Sharing Strength Through Music

Members of the Tremble Clefs choral group would agree that Parkinson’s has brought them unexpected gifts amid the many losses. For one, it has brought them together.

Each week, thirty or so people, both those with PD and their care partners, gather at the United Parish of Auburndale in Newton, and sing. The Tremble Clefs singing group is part of the Parkinson’s Family Support Program of Jewish Family & Children’s Service of Boston.

Conductor Marilyn Okonow’s energy is contagious as she challenges the group with a repertoire spanning 1940’s jazz to modern pop. Some singers came to Tremble Clefs with a strong music background, but others never sang before or left music behind years ago when career and family duties got in the way. Now singing is an integral part of their week.

For Tremble Clefs member Greg Rice, music has become a sustaining element of his life. He’d never planned to be a composer, but nor did he expect to be diagnosed with Parkinson’s disease in his mid 40’s. Ten years after being diagnosed, after retiring from a high-level corporate career, Greg began tinkering on the piano. And although he hadn’t had lessons since he was a kid, he suddenly found himself composing – chorales, waltzes, even a symphony. Greg says that music could express transcendence, and defiance – “a determination that we’re not going to let Parkinson’s beat us.” The gift of music has helped him to endure the losses of Parkinson’s.

Music not only inspires Greg and his fellow singers, but it gives them a way to support and inspire others. As one singer puts it, “Music is a way to connect to others and to the world.”

This past year, Greg’s composing and his singing with the Tremble Clefs came together in two public performances, one with the Boston Civic Symphony, and the second with the Wellesley Symphony Orchestra. The song performed was “It’s Up to Us – Keep Boston Strong,” which Greg wrote in the aftermath of the Boston Marathon bombing. The song recognizes the heroism of first responders and bystanders who were unexpectedly confronted with the task of saving lives, and encourages all of us to join together to keep our community strong and healthy. As the Tremble Clefs sang Greg’s lyrics in these two concerts, they were living examples of resilience and the value of supporting one another.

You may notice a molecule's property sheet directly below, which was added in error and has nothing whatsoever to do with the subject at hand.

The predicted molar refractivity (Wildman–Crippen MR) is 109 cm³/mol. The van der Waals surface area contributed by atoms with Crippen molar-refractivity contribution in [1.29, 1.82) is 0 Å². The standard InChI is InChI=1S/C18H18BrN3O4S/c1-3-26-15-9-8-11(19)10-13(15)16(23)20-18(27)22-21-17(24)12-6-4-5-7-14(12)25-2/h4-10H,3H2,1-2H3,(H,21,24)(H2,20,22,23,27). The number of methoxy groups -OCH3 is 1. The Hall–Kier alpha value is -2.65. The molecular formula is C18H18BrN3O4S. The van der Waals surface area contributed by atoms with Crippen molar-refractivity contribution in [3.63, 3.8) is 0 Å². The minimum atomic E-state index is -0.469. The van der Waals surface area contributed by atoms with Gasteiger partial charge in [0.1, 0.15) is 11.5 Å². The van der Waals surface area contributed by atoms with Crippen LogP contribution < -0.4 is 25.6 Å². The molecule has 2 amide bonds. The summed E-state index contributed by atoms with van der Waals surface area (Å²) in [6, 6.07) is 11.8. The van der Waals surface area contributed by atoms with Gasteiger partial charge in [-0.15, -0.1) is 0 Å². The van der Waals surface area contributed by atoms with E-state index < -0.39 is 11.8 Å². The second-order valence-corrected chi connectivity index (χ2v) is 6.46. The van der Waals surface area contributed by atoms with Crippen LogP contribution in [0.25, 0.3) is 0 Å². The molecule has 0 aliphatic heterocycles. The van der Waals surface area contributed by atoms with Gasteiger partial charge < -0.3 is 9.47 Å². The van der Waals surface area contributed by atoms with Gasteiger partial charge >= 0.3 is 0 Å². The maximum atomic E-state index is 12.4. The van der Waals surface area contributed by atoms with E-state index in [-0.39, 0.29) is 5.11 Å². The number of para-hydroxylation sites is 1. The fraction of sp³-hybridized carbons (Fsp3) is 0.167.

Key to this type of resilience is a sense that one is not alone. The outpouring of support for survivors of the marathon bombing has been a vital aspect of healing for both individuals and the Greater Boston Community. Similarly, members of the Tremble Clefs speak of the sense of mutual support that they gain from the group as an important factor in their ability to live well with Parkinson’s. When asked what motivates them to come sing each week, in rain, snow and shine, singers speak both of community as well as creative self-expression. In Greg’s words, “together we’ll be strong and free.”

For information about the Tremble Clefs, Parkinson’s Dance, support, education and networking groups for people with PD and care partners, or other Parkinson’s resources, please contact Nancy Mazonson, Director of the Parkinson’s Family Support Program at JF&CS, at 781-693-5069.

For information about Greg’s music and his work on behalf of those with Parkinson’s, please visit


Yoga Teacher Training

Cathi Thomas